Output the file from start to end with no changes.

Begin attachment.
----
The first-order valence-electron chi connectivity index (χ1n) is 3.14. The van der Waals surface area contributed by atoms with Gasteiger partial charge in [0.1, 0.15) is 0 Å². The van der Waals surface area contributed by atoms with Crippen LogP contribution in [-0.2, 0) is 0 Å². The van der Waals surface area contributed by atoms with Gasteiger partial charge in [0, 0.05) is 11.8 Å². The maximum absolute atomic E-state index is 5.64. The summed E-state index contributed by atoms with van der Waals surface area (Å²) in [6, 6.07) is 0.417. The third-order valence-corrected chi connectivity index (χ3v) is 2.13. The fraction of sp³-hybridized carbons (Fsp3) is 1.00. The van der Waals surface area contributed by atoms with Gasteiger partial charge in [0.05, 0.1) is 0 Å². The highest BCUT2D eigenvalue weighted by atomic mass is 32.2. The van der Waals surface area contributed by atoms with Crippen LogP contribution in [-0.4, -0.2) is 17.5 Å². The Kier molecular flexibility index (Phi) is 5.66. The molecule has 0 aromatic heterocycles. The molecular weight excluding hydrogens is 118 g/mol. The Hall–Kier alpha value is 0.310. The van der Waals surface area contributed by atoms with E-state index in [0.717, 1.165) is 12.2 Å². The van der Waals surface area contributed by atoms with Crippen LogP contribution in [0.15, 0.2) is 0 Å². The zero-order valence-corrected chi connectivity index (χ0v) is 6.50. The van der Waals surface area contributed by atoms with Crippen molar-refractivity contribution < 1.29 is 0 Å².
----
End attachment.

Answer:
The first-order valence-electron chi connectivity index (χ1n) is 3.14. The van der Waals surface area contributed by atoms with Gasteiger partial charge in [0.1, 0.15) is 0 Å². The van der Waals surface area contributed by atoms with Crippen LogP contribution in [-0.2, 0) is 0 Å². The van der Waals surface area contributed by atoms with Gasteiger partial charge in [0, 0.05) is 11.8 Å². The maximum absolute atomic E-state index is 5.64. The summed E-state index contributed by atoms with van der Waals surface area (Å²) in [6, 6.07) is 0.417. The third-order valence-corrected chi connectivity index (χ3v) is 2.13. The fraction of sp³-hybridized carbons (Fsp3) is 1.00. The van der Waals surface area contributed by atoms with Gasteiger partial charge in [0.05, 0.1) is 0 Å². The highest BCUT2D eigenvalue weighted by atomic mass is 32.2. The van der Waals surface area contributed by atoms with Crippen LogP contribution in [-0.4, -0.2) is 17.5 Å². The Kier molecular flexibility index (Phi) is 5.66. The molecule has 0 aromatic heterocycles. The molecular weight excluding hydrogens is 118 g/mol. The Hall–Kier alpha value is 0.310. The van der Waals surface area contributed by atoms with E-state index in [0.717, 1.165) is 12.2 Å². The van der Waals surface area contributed by atoms with Crippen LogP contribution in [0.15, 0.2) is 0 Å². The zero-order valence-corrected chi connectivity index (χ0v) is 6.50. The van der Waals surface area contributed by atoms with Crippen molar-refractivity contribution < 1.29 is 0 Å².